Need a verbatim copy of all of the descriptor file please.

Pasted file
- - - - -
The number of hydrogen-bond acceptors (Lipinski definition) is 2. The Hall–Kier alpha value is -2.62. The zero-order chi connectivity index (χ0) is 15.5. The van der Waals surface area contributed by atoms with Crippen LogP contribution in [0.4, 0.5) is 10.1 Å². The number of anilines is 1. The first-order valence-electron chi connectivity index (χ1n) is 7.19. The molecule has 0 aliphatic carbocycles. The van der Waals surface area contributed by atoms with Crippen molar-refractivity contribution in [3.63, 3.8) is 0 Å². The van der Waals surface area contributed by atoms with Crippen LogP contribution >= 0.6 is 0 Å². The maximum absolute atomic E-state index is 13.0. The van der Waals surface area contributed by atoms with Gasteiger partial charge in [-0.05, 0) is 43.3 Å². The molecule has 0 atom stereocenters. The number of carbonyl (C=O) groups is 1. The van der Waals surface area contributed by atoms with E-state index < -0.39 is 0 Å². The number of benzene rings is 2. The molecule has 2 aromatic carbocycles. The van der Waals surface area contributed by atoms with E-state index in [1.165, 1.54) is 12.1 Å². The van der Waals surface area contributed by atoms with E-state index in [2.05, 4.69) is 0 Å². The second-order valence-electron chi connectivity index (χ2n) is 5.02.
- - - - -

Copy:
The number of hydrogen-bond acceptors (Lipinski definition) is 2. The Hall–Kier alpha value is -2.62. The zero-order chi connectivity index (χ0) is 15.5. The van der Waals surface area contributed by atoms with Crippen LogP contribution in [0.4, 0.5) is 10.1 Å². The number of anilines is 1. The first-order valence-electron chi connectivity index (χ1n) is 7.19. The molecule has 0 aliphatic carbocycles. The van der Waals surface area contributed by atoms with Crippen molar-refractivity contribution in [3.63, 3.8) is 0 Å². The van der Waals surface area contributed by atoms with Crippen LogP contribution >= 0.6 is 0 Å². The maximum absolute atomic E-state index is 13.0. The van der Waals surface area contributed by atoms with Gasteiger partial charge in [-0.05, 0) is 43.3 Å². The molecule has 0 atom stereocenters. The number of carbonyl (C=O) groups is 1. The van der Waals surface area contributed by atoms with E-state index < -0.39 is 0 Å². The number of benzene rings is 2. The molecule has 2 aromatic carbocycles. The van der Waals surface area contributed by atoms with E-state index in [1.165, 1.54) is 12.1 Å². The van der Waals surface area contributed by atoms with E-state index in [2.05, 4.69) is 0 Å². The second-order valence-electron chi connectivity index (χ2n) is 5.02.